Over Flanders Fields Phase 3: Between Heaven and Hell

“A sim going back in time, to the classic virtues of computer games”

by Jens “McGonigle” Lindblad


Over Flanders Fields Phase 3: Between Heaven and Hell

“It is with deep regret that your government must inform you that Sous Lieutenant Monsieur Grand-Jean, after serving with distinction in his first combat patrol, was killed in action today while attempting to land his Nieuport at the airfield. During landing his flight was attacked by enemy aircraft and Sous Lieutenant Grand-Jean was shot down.

In the short time we had the privilege to know Monsieur in the squadron we found him to be a great comrade in arms and a dedicated soldier, eager to take on the enemies of our Nation.”

Commandant L’Escadrille
April 9, 1917


Join Up!

In December 2005 the OBD software group released OFF Phase 1; a conversion for MS CFS3 as a free download with the opportunity to donate towards further developments of the project. Phase 2 followed, and just recently Phase 3 has been released as a total conversion, shipping at the price of $50.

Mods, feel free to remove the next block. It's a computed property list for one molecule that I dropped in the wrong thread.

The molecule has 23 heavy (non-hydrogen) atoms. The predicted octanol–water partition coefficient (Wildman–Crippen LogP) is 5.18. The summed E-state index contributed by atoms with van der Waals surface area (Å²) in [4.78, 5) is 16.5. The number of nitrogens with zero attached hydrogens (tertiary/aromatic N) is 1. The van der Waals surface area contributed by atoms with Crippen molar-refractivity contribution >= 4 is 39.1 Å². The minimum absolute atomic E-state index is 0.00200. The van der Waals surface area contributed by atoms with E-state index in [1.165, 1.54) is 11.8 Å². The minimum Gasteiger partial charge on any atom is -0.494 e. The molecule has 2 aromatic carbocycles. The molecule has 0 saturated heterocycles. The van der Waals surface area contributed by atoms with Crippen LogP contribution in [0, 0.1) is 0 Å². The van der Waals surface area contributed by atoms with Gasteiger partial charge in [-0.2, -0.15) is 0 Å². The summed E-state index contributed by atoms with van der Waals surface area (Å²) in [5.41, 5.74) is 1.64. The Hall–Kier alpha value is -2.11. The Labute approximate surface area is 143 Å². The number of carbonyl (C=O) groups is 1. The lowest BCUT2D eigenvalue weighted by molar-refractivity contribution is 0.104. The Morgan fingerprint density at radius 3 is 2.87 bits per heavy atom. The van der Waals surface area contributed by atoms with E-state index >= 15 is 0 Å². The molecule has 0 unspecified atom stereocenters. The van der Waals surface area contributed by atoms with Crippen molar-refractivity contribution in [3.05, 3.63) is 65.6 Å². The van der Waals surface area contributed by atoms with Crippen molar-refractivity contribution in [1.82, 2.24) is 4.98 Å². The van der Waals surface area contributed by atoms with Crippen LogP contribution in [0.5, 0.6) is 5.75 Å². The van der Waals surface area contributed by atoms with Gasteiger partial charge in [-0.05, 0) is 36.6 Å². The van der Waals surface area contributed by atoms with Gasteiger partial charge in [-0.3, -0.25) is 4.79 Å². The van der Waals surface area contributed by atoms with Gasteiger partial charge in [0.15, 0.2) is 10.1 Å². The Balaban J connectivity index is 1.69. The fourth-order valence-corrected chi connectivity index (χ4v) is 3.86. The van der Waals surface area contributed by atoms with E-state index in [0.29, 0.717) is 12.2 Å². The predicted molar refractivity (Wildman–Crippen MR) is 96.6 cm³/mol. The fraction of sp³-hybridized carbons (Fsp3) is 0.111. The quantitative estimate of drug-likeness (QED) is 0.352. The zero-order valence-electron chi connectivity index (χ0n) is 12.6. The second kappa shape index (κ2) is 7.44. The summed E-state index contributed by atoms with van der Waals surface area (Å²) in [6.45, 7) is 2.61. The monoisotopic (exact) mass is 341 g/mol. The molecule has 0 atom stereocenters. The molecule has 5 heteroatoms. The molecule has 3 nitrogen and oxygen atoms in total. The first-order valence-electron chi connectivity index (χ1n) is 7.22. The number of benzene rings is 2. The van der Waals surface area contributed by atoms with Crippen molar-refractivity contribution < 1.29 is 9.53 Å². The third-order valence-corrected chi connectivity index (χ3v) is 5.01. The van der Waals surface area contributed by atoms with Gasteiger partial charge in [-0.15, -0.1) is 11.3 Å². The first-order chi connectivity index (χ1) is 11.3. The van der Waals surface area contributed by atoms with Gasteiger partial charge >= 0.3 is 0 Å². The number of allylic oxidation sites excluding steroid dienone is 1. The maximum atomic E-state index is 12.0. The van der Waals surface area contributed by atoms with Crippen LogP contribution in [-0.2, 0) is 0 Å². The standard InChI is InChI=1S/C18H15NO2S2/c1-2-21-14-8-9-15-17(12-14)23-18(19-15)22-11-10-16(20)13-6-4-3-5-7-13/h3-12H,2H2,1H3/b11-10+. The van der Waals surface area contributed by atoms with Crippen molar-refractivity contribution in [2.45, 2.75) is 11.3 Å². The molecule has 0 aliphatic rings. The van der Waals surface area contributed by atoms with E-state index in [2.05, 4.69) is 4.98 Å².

Over Flanders FieldsIn our Preview of OFF Phase 3 you can read more about this four years long effort to present the air-war over Flanders in as much historical detail as possible to the flight sim community.

I’ve enlisted into the Air Services once again to find out how the latest release; Phase 3: Between Heaven and Hell compares to the previous ones, and how total, the total conversion has become.

I’m here to tell you; I’ve occupied the same briefing room as the legendary Aces, listened to the interviews with pilots that are played when watching the credits screen, received daily news reports regarding the progress of the war through the newspapers and supplemented with intelligence reports. I’ve been in dogfights, on balloon-hunting missions, on dawn patrols, flying in sunny weather as well as the foulest of weather. I’ve been injured fatally while jumping out of my mission (no parachutes issued then!), buried several times, been hospitalized even more times and I’m here to tell you; for an ordinary punter like me — it is difficult to stay alive for very long out there.

I’ve been drawn in to the world that is Over Flanders Fields as the team behind the conversion has pulled out all stops and spared no means in order to ensure that the player is always deeply immersed in every moment of the experience. Sometimes miracles apparently do happen however, because I’ve also survived a mid-air collision with an enemy aircraft, 10.000 ft. over the front!

But first, let me try to convey to you, some thoughts which possesses me, since flying Over Flanders Fields.

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